Pro-democracy activists in Egypt have fiercely protested an acquittal verdict against an army doctor on a charge of public obscenity.
A military tribunal cleared the doctor on Sunday, citing contradictions between witnesses' testimonies.
Shouting anti-military Supreme Council slogans during a demonstration in Tahrir Square,on Friday, they said the accused army doctor should be punished for forcing seven women to undergo a virginity test while under detention.
According to CBS News, the issue of the virginity tests has become a rallying cry by pro-democracy youth activists, who say it is an example of how the revolution they helped bring about has been hijacked by the military generals who took power after the mass uprising last year forced longtime ruler Hosni Mubarak to step down.
The generals have been harshly criticized for rights violations and practices, such as the "virginity tests," that resemble those of security forces under Mubarak.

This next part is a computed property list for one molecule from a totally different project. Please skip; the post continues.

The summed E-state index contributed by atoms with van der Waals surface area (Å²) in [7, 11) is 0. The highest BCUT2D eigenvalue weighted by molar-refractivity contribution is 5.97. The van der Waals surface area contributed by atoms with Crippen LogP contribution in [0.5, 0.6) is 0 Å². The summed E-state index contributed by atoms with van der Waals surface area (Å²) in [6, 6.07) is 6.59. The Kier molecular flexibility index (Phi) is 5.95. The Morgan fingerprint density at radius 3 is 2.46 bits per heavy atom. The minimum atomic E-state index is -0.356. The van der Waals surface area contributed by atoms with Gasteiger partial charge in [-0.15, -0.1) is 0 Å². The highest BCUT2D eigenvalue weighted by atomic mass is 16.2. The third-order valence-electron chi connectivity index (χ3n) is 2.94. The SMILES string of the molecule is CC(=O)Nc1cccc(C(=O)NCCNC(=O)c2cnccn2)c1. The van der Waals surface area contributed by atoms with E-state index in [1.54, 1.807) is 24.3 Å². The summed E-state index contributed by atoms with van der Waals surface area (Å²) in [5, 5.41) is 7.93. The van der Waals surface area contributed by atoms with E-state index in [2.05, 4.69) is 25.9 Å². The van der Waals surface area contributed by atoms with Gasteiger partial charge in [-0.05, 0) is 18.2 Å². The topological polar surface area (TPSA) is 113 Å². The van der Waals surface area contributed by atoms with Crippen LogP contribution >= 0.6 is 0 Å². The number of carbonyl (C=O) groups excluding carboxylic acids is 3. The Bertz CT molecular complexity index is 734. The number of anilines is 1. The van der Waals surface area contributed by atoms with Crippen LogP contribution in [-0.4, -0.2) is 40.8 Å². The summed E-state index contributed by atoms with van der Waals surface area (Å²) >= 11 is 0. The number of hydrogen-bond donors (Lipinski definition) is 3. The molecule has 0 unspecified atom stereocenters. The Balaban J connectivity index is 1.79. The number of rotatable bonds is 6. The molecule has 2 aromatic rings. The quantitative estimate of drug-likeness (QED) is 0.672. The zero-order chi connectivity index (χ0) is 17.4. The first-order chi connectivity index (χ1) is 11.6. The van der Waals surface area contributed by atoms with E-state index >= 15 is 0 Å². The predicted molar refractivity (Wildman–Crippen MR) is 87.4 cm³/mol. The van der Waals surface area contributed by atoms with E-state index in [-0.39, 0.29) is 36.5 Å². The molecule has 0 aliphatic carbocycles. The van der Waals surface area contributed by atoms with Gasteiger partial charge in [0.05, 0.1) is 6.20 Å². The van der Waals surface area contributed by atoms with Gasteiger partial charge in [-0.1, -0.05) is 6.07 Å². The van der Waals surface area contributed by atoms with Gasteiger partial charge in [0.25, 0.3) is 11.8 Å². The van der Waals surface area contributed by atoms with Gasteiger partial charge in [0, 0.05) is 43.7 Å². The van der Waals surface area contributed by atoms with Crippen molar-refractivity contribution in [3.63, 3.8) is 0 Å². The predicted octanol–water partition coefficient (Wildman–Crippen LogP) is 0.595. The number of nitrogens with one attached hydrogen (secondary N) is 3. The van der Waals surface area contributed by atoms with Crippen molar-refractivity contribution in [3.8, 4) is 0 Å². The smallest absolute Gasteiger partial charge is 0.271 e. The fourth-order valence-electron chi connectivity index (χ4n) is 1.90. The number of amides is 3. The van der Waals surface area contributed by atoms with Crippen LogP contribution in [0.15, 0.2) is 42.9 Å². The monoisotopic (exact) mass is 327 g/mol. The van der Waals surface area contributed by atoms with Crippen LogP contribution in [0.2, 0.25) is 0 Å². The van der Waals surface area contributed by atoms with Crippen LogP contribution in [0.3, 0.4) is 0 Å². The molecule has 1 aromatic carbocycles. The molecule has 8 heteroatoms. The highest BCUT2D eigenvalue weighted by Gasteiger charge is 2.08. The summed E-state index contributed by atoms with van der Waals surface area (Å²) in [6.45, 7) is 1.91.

Protesters carried pictures of Samira Ibrahim, the young female activist who went public about the virginity test.
Ibrahim had filed a lawsuit against a military doctor accusing him of subjecting her to a "virginity test" last year after the army detained her during a protest.
The virginity test allegations first surfaced after a March 9 rally in Cairo last year that turned violent when men in plainclothes attacked protesters, and the army cleared the square by force.
Human Rights Watch said seven women were subjected to the tests.
Ibrahim has said she intends to bring a lawsuit against the military in an international court, as she only has a slim chance of winning an appeal.